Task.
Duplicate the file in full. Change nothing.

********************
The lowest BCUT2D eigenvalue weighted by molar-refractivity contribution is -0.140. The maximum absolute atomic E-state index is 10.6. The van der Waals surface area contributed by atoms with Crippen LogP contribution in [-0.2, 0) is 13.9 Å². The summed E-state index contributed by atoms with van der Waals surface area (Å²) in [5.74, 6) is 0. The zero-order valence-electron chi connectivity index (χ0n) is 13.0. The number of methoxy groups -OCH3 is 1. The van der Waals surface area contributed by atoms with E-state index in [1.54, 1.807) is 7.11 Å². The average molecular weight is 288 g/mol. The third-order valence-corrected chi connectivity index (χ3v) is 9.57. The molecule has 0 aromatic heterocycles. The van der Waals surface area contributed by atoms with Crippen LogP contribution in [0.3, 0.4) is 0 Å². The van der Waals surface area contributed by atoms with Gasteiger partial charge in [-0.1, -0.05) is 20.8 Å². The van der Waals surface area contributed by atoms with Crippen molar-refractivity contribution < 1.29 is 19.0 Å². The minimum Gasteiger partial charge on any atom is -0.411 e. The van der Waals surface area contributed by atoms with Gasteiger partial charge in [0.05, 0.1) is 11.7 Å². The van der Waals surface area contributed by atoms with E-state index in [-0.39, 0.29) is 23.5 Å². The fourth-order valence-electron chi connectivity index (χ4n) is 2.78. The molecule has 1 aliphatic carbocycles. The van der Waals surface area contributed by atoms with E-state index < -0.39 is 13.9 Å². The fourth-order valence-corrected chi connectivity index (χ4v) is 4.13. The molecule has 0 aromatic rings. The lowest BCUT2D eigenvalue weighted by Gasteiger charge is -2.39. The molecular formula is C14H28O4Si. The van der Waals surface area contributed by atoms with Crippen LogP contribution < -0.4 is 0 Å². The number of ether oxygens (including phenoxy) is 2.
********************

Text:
The lowest BCUT2D eigenvalue weighted by molar-refractivity contribution is -0.140. The maximum absolute atomic E-state index is 10.6. The van der Waals surface area contributed by atoms with Crippen LogP contribution in [-0.2, 0) is 13.9 Å². The summed E-state index contributed by atoms with van der Waals surface area (Å²) in [5.74, 6) is 0. The zero-order valence-electron chi connectivity index (χ0n) is 13.0. The number of methoxy groups -OCH3 is 1. The van der Waals surface area contributed by atoms with E-state index in [1.54, 1.807) is 7.11 Å². The average molecular weight is 288 g/mol. The third-order valence-corrected chi connectivity index (χ3v) is 9.57. The molecule has 0 aromatic heterocycles. The van der Waals surface area contributed by atoms with Crippen LogP contribution in [0.3, 0.4) is 0 Å². The van der Waals surface area contributed by atoms with Gasteiger partial charge in [-0.1, -0.05) is 20.8 Å². The van der Waals surface area contributed by atoms with Crippen molar-refractivity contribution < 1.29 is 19.0 Å². The minimum Gasteiger partial charge on any atom is -0.411 e. The van der Waals surface area contributed by atoms with Gasteiger partial charge in [0.05, 0.1) is 11.7 Å². The van der Waals surface area contributed by atoms with E-state index in [-0.39, 0.29) is 23.5 Å². The fourth-order valence-electron chi connectivity index (χ4n) is 2.78. The molecule has 1 aliphatic carbocycles. The van der Waals surface area contributed by atoms with E-state index < -0.39 is 13.9 Å². The fourth-order valence-corrected chi connectivity index (χ4v) is 4.13. The molecule has 0 aromatic rings. The lowest BCUT2D eigenvalue weighted by Gasteiger charge is -2.39. The molecular formula is C14H28O4Si. The van der Waals surface area contributed by atoms with Crippen LogP contribution < -0.4 is 0 Å². The number of ether oxygens (including phenoxy) is 2.